Saudi Arabian blogger Raif Badawi was detained on 17 June 2012 and sentenced in 2014 to 10 years in prison for creating an online forum for public debate and accusations that he insulted Islam. He was also sentenced to a cruel and inhuman punishment of 1,000 lashes, and on 9 January 2015 he received the first 50 of these in a public square in Jeddah.
Raif’s children have not seen their father for many years. Five years after his arrest, Raif’s daughters, Najwa and Miriam, write to their father with the help of their mother, Ensaf Haider.
Najwa Badawi, aged 14
I couldn’t understand why we were leaving Saudi Arabia. I was only eight. We woke up one day, Doudi and Miriam and I, to find our clothes all packed in luggage bags.
Mom was rushed and in panic and the fear rose up through my body.
“What’s going on?” I asked.
“We need to leave,” she said. “Your dad will follow us later.”
I was so surprised you would let us leave without you. It didn’t make any sense. For the whole of the trip, I was so angry at you. But I didn’t say anything.
Two years passed and you didn’t come.
“I was so surprised you would let us leave without you. It didn’t make any sense. For the whole of the trip, I was so angry at you. But I didn’t say anything”
All the while I asked Mom: “When is he coming?” And she would say: “Soon – it’s just a matter of time.” And I waited.
When we left to Canada, I thought you’d surprise us at the airport. But you weren’t there. I remained angry.
For the longest time, I thought you had left us. I thought you didn’t love us anymore or didn’t care. For the longest time, I was worried sick about Mom. What was going to happen to us without you?
And all the while, I kept my anger to myself and all the while, it grew inside me, heartbroken, confused.
The day eventually came when I learned the truth: that you were in jail, that you were jailed because you talked about what you believed in, that you were smart and patriotic and would never have left us if you had a choice.
It was hard to hear that you had been in jail all this time, but the feeling of relief was stronger. The feeling that you still loved us, that you were thinking of us, that you cared so much about us. It washed over my anger and filled me with great longing and faith in that day when I will see you again.
And so I still wait, but this time with so much more hope in my heart – the hope that King Salman will pardon you and that you will return to us, beloved and loving as ever.
Miriam Badawi, aged 10
I don’t remember much of the day we left Saudi Arabia. I was only four. What I remember most are photographs. Your photo. Your photo with Mom. She carries them with her everywhere.
And especially that photo of you with all of us. She’s put it up everywhere we’ve travelled since we left: in Egypt, in Lebanon, in Canada. Always that photo.
I try to remember you. Your voice, your hugs, but I can’t. I was tiny, clinging on to Mom when we left you and ran away.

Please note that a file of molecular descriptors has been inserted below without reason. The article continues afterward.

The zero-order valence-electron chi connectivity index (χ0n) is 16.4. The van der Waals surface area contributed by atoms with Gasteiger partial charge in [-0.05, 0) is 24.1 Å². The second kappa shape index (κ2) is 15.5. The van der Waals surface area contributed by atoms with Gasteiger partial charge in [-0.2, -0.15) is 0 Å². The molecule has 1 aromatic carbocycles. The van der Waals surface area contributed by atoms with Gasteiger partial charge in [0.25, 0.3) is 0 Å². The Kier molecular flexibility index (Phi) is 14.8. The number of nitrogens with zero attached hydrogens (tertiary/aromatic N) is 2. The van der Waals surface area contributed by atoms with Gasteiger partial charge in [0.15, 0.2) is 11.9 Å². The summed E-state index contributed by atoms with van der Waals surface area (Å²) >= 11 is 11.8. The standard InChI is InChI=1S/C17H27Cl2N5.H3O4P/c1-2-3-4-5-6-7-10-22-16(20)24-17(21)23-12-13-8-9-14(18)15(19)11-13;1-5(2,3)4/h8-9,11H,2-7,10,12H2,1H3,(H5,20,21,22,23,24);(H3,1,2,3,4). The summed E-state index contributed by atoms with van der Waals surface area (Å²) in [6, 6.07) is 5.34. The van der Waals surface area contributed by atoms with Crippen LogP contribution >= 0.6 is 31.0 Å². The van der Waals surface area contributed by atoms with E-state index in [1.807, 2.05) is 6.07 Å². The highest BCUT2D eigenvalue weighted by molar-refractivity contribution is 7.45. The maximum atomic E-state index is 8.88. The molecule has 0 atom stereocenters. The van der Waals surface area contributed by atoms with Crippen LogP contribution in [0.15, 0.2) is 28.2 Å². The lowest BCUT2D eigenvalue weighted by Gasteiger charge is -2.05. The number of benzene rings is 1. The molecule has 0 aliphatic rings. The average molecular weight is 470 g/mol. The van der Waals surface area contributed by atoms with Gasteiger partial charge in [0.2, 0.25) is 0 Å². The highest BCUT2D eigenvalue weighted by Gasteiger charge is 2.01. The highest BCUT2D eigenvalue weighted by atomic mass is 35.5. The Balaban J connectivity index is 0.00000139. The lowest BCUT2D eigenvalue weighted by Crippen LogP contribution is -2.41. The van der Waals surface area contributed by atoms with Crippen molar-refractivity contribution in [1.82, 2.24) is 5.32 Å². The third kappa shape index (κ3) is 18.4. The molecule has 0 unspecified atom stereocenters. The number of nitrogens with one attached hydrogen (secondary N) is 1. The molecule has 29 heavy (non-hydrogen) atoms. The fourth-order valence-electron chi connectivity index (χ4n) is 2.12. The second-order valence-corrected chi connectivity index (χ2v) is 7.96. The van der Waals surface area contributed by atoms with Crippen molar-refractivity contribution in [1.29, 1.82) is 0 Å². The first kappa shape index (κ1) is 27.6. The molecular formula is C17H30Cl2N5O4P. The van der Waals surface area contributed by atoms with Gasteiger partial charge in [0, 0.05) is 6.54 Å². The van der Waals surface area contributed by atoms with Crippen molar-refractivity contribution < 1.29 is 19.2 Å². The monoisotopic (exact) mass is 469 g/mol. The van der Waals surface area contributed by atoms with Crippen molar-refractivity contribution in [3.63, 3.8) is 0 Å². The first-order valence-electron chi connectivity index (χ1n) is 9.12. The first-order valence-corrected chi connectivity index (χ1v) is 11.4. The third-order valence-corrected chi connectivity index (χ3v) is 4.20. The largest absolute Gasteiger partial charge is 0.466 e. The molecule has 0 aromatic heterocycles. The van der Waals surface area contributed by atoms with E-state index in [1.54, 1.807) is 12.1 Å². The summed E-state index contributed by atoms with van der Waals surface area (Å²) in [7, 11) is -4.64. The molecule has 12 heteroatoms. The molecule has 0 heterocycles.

But still, I know you well! I know you are the sweetest man in the world. I know you love us more than the world. I know that right now, you want – more than anything else in the whole wide world – to be with us.
I know that you miss us and I wonder how you’re doing. Sometimes, when I’m most upset, I lash out at Mom and scream: “How are we going to live without Dad?! What’s going to happen to us?” She holds me as I cry and pats me on the head and says: “He’s coming. He’s coming for sure.”
“I know you are the sweetest man in the world. I know you love us more than the world. I know that right now, you want – more than anything else in the whole wide world – to be with us”
I wonder if anyone understands what it’s really like to miss someone so badly. It’s all I know. I wait for the day when I can put my little hand in his big hand and walk with him to school. Show off my dad to all the other kids. Look at my father. Look how great he is.
My friends know that you’re in prison for writing – that you were flogged. It shocks them that anyone could be given such a horrible punishment just for writing. It shocked me as well when I learned about what happened. I cried so much. I pictured your back, cut in pieces. How could they do this to you?
But I know – we all know – that all you did was stand up for what you believe in.
Sometimes I wish you never wrote anything. Selfishly, I wish you kept quiet so you could be here, with me, now.
But Mom says you are brave, that you wrote for your country, that people like you make history. And it fills me with so much pride, I could explode. I can’t wait until the day I can point to you, standing next to me and say: Look! That’s my father.
Five ways you can help Raif
- Add your name to the Rapid Response Standing Group to receive real-time calls to action. You can choose your preferred method as text or email.
- Collect signatures on the Raif petition. Petition signatures are continuously being posted and faxed to Saudi Authorities. The more signatures we have coming in, the more constant the pressure.
- Get active on Twitter. Saudi Arabia is very sensitive about its public image and international standing. If we target officials publicly, they could be forced to respond and publicly shamed into stopping the flogging. Here are a few Twitter accounts to try: Ministry of Justice:@MojKsa, National Society for Human Rights: @NSHRSA, Ministry of Foreign Affairs: @KSAMOFA, Crown Prince and Minister of Defence, Prince Salman bin Abdul Aziz Al Saud: @HRHPSalman .
- Call the Saudi Embassy Dial the Saudi Embassy in Canberra on 02 6250 7000 between 9am and 3pm Monday- Friday.
- Light a candle in solidarity with Raif and his family. Take a picture of your candle and add it to facebook or Twitter with a message of support. On Twitter you can tag Raif@raif_badawi or his wife Ensaf @miss9afi and on facebook you can ‘friend’ and tag Raif here and Ensaf here. Some of your friends may see your post and want to help Raif too.